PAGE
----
- Humble Bundle suffered a data breach recently that is said to have affected a limited number of users.
- Non-personal data was stolen by hackers, and data like email addresses and payment card details were not exposed.
- Emails have been sent out to affected users to notify them about the incident.
Humble Bundle suffered a data breach that affected a “very limited” number of users recently as reported by Malwarebytes. The company sent out emails to all affected users, and if you own a Humble account, you should check your inbox immediately to see if you have been affected. The attack on the website was most likely to steal customer data.
Humble Bundle is a platform primarily for gamers and also for book and music enthusiasts. The website offers “bundles” of content for a heavily discounted fee and most of the proceeds go towards charity. Users also have the option of purchasing digital products from the Humble Store if they do not want to buy one of the bundles.
Last week, the company discovered a bug that allowed hackers access to non-personal information. While the bug did not directly expose email addresses, anyone who was aware of the bug could test email addresses and check if they made a Humble Bundle account. If your email received a match in the process should have an email in your inbox from the company.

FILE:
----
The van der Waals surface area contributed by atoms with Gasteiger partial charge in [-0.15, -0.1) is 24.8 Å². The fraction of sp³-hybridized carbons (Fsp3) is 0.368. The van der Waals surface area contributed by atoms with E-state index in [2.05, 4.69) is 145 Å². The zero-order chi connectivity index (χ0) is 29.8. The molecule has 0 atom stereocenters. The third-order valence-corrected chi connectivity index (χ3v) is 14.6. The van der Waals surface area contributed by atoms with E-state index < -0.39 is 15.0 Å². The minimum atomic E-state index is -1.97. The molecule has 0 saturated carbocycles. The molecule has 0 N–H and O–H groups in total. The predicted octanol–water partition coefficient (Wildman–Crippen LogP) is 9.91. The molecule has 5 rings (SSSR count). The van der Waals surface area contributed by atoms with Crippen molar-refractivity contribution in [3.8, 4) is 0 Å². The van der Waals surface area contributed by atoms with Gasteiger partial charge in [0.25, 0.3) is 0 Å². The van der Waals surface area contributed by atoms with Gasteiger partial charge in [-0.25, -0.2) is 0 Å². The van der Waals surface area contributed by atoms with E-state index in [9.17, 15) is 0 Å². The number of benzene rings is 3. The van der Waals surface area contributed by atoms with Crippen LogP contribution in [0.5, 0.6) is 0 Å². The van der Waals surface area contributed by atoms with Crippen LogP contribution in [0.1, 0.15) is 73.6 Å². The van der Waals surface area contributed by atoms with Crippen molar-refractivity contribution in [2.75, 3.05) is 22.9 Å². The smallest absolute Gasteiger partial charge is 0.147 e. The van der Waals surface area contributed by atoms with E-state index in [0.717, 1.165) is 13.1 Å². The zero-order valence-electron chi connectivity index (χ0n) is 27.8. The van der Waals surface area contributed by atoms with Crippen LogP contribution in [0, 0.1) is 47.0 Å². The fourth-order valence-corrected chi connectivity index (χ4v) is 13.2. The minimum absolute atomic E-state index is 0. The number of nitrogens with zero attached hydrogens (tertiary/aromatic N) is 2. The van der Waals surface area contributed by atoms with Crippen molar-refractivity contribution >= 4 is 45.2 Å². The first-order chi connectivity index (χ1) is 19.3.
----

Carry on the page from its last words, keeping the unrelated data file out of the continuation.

Unlike many other data breaches that involve sensitive data being stolen, this one was quite different. Names, passwords, billing data or payment information was not stolen by attackers. The only information attackers were able to access, is the Humble Monthly subscription status of users. The Humble Monthly subscription plan offers a random set of games for a fixed fee every month which contains a mix of indie and triple-A titles.
Humble Bundle has advised users to “Be careful of emails with links to unfamiliar sites. If you receive a suspicious email related to Humble Bundle, please contact us via our support website so that we can investigate further and warn others” and to “Enable Two-factor authentication (2FA) so that even if someone gets your password, they won’t be able to access your account.”